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But as the threat of superbugs continues to rise, the number of new treatments available has flatlined. This has placed us dangerously close to the edge of a return to the pre-antibiotic era, when even simple infections caused death.

We’ve developed antibiotics in the past, so why it is now so difficult to discover and develop new antibiotics? To find out, let’s look back to the “golden age” of antibiotic discovery from the 1940 to 1970s.

How we found antibiotics in the past

The majority of antibiotics we use at home or in hospitals today have their origins in natural products.

The penicillins, cephalosporins, aminoglycosides, rifamycins, tetracyclines and glycopeptide-based antibiotics all came from bacteria or fungi. They were made by nature in response to selective evolutionary pressure over eons of “chemical warfare”, in which microorganisms battled to survive by killing off their competitors with antibiotics.

 

In the past, the toolkit to develop new antibiotics was simple. Matej Kastelic/Flickr

Of course, they also co-evolved resistance mechanisms to avoid being killed by their own compounds, so antibiotic resistance is equally ancient. Scientists have found antibiotic resistance genes in bacteria isolated from 30,000-year-old permafrost, long before antibiotics were discovered and used by humans.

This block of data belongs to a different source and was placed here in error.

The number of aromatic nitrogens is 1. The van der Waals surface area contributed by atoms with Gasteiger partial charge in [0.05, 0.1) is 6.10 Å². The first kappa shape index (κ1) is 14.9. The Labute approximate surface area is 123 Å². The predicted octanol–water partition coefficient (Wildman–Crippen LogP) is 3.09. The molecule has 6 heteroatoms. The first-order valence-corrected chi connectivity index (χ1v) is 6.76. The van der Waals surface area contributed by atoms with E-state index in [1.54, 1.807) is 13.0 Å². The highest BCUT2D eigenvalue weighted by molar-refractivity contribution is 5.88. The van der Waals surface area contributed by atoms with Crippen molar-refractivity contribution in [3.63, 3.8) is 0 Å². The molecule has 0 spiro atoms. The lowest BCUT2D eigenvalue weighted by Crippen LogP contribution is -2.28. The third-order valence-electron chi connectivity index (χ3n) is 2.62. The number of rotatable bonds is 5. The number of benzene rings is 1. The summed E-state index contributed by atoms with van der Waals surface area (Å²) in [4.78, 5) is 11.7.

Most antibiotics found during the “golden age” were from micro-organisms themselves, isolated from soil or plants and then cultured in the laboratory. They were easily screened on agar culture plates or liquid culture broths to see if they could kill pathogenic bugs.

The toolkit required was pretty simple: some dirt, a culture flask to grow the antibiotic-producing bacteria or fungi, a column to separate and isolate the potential new antibiotic, and a culture plate and incubator to test if the compound could kill a disease-causing pathogenic bacteria.

Chemists were then able to “tweak” these new structures to extend their activity against different bacteria and improve their ability to treat infection in the clinic. Most of the antibiotics we have are derived from just one soil-dwelling bacterial order – the Actinomycetales.

 

Most antibiotics we use were derived from soil-dwelling bacteria. whitaker/Shutterstock

The problem is that by using this tried and trusted method over and over again, we have found all of the low-hanging fruit antibiotics. So scientists have been forced to look further afield, turning to coral reefs, deep oceans and cave-dwelling bacteria to search for new promising molecules.

Key challenges